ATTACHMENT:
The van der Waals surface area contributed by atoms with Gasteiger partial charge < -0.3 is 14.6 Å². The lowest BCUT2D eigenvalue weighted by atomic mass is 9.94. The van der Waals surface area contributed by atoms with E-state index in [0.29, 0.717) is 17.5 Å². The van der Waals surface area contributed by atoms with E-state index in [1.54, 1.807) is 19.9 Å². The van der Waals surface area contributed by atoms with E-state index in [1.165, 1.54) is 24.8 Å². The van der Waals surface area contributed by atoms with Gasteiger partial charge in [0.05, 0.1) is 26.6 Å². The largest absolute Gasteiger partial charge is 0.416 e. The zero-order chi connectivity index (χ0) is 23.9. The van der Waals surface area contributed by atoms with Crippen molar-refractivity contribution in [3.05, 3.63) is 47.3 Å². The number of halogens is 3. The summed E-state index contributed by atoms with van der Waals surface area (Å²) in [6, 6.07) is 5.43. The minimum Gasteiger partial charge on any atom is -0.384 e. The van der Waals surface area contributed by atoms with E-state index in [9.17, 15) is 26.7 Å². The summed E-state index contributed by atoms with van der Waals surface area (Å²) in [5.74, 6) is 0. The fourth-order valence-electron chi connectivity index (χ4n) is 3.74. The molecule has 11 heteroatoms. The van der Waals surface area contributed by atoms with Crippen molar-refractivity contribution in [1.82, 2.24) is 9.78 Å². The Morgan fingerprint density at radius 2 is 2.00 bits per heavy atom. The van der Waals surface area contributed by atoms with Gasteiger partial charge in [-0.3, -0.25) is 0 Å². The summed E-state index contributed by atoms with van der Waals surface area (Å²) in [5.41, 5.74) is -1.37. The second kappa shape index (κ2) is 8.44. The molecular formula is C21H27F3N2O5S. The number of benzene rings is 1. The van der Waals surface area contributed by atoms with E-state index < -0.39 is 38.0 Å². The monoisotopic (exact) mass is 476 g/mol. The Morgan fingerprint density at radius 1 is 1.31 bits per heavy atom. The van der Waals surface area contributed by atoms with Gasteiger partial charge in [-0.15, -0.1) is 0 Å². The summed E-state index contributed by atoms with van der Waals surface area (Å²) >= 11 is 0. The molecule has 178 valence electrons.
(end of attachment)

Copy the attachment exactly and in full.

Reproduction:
The van der Waals surface area contributed by atoms with Gasteiger partial charge < -0.3 is 14.6 Å². The lowest BCUT2D eigenvalue weighted by atomic mass is 9.94. The van der Waals surface area contributed by atoms with E-state index in [0.29, 0.717) is 17.5 Å². The van der Waals surface area contributed by atoms with E-state index in [1.54, 1.807) is 19.9 Å². The van der Waals surface area contributed by atoms with E-state index in [1.165, 1.54) is 24.8 Å². The van der Waals surface area contributed by atoms with Gasteiger partial charge in [0.05, 0.1) is 26.6 Å². The largest absolute Gasteiger partial charge is 0.416 e. The zero-order chi connectivity index (χ0) is 23.9. The van der Waals surface area contributed by atoms with Crippen molar-refractivity contribution in [3.05, 3.63) is 47.3 Å². The number of halogens is 3. The summed E-state index contributed by atoms with van der Waals surface area (Å²) in [6, 6.07) is 5.43. The minimum Gasteiger partial charge on any atom is -0.384 e. The van der Waals surface area contributed by atoms with E-state index in [9.17, 15) is 26.7 Å². The summed E-state index contributed by atoms with van der Waals surface area (Å²) in [5.74, 6) is 0. The fourth-order valence-electron chi connectivity index (χ4n) is 3.74. The molecule has 11 heteroatoms. The van der Waals surface area contributed by atoms with Crippen molar-refractivity contribution in [1.82, 2.24) is 9.78 Å². The Morgan fingerprint density at radius 2 is 2.00 bits per heavy atom. The van der Waals surface area contributed by atoms with Gasteiger partial charge in [-0.3, -0.25) is 0 Å². The summed E-state index contributed by atoms with van der Waals surface area (Å²) in [5.41, 5.74) is -1.37. The second kappa shape index (κ2) is 8.44. The molecular formula is C21H27F3N2O5S. The number of benzene rings is 1. The van der Waals surface area contributed by atoms with E-state index < -0.39 is 38.0 Å². The monoisotopic (exact) mass is 476 g/mol. The Morgan fingerprint density at radius 1 is 1.31 bits per heavy atom. The van der Waals surface area contributed by atoms with Gasteiger partial charge in [-0.15, -0.1) is 0 Å². The summed E-state index contributed by atoms with van der Waals surface area (Å²) >= 11 is 0. The molecule has 178 valence electrons.